By Serafina Lee, Deputy Digital Arts Editor
Ahead of the audiovisual collaboration 'AMRA' at Spike Island on the 29th of November, Epigram talks to artists Paul Purgas and Imran Perretta. 'AMRA' is an experimental collaboration, incorporating live performance fused with electronic sound and analogue media, exploring South Asian identity.
How did you come to work together and form 'AMRA'?
'We both have many shared interests across music and art and also share a studio space together at Somerset House in London. When a recent commission opportunity came up we decided to collaborate as an experiment to see what ideas might emerge through a one-off live performance. As a consequence of this we decided to form AMRA into something more concrete as an outlet for a lot of the ideas we had both been navigating relating to the South Asian experience and how we could reflect on both its past and future.'
What kind of experimental music and audiovisuals can we expect at your performance?
'For this performance we have worked with various sound archives and field recordings, both historical and contemporary, connected to South Asia to build the audio. The process of constructing and reworking this material has drawn on an interest in various British electronic dance music forms as well as more textural and avant-garde approaches to sound and composition. Alongside this, visuals have been developed from video we shot with Indian dancers in our studio as well as archival 16mm film footage and digital 3D models of artefacts and buildings. All of these are composited and heavily processed live using deconstructive techniques based on analogue video synthesis.'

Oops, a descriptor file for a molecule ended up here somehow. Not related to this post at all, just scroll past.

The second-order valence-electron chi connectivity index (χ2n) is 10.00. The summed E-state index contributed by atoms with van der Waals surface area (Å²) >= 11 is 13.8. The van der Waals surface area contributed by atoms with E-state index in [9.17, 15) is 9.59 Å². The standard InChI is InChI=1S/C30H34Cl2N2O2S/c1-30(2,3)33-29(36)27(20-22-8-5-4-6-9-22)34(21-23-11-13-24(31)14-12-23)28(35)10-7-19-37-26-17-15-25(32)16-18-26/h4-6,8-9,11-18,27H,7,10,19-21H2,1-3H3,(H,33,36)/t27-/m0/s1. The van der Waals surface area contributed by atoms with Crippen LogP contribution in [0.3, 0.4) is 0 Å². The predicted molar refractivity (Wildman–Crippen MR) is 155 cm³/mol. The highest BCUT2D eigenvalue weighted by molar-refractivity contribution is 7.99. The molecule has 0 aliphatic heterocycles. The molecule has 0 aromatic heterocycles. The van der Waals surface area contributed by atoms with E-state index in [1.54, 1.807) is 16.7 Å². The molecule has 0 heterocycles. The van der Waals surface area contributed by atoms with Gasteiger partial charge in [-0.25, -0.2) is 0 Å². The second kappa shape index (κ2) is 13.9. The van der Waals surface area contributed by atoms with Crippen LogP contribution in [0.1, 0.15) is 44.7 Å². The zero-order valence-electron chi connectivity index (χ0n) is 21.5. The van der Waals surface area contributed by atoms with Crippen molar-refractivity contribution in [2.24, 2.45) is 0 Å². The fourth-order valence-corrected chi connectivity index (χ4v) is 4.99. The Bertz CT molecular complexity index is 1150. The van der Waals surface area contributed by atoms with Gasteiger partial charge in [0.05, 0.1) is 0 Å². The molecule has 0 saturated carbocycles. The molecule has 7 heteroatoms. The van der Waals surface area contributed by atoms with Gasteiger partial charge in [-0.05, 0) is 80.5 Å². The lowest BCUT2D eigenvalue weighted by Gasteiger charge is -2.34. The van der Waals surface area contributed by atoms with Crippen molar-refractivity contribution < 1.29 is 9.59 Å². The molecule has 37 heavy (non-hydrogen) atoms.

Could you tell me about your work and your experimentation with sound?
'With AMRA we initially started to develop sketches from old historical recordings, some even developed from wax cylinders and very early field recordings. As we moved forward this started to expand outwards to think through a broader spectrum of archives and what they could be, these began to include South Asian sample packs and collections of instrument recordings such as flutes, tablas and shruti boxes. These ideas formed the template for the performance as we started to experiment with various ways of compositionally bringing all this material together into a coherent whole.'
What are some of your formative influences?
'We are interested in the classic Indian traditions of Hindustani and Carnatic music and how we relate to these as diasporic people. One of the key modern recordings that has inspired us is Charanjit Singh’s !0 Ragas to a Disco Beat. Also both of us have been involved in underground electronic music and been involved with running club nights embedded in grime and bass music as well as classic Chicago House and Detroit Techno. So these influences have definitely percolated into the formation of AMRA.'
What are the ‘physical properties of sound’ that you work with and how do you explore materiality?
'A lot of our production has been bass focused, drawing from our interest in full frequency sonics and sound systems, linking to the visceral and bodily experience of sound. So this consideration of frequency, body and space and how these can interact are integral to our performance. The live show itself has been considered from its outset to be a complete object with sound and images working together. Much of the video is also audio reactive so there is a very clear sensory link between sound and image, creating a very bonded and indexical relationship, and the video material itself draws from a similar set of South Asian references being remodelled and abstracted live in a spirit that mirrors the audio.'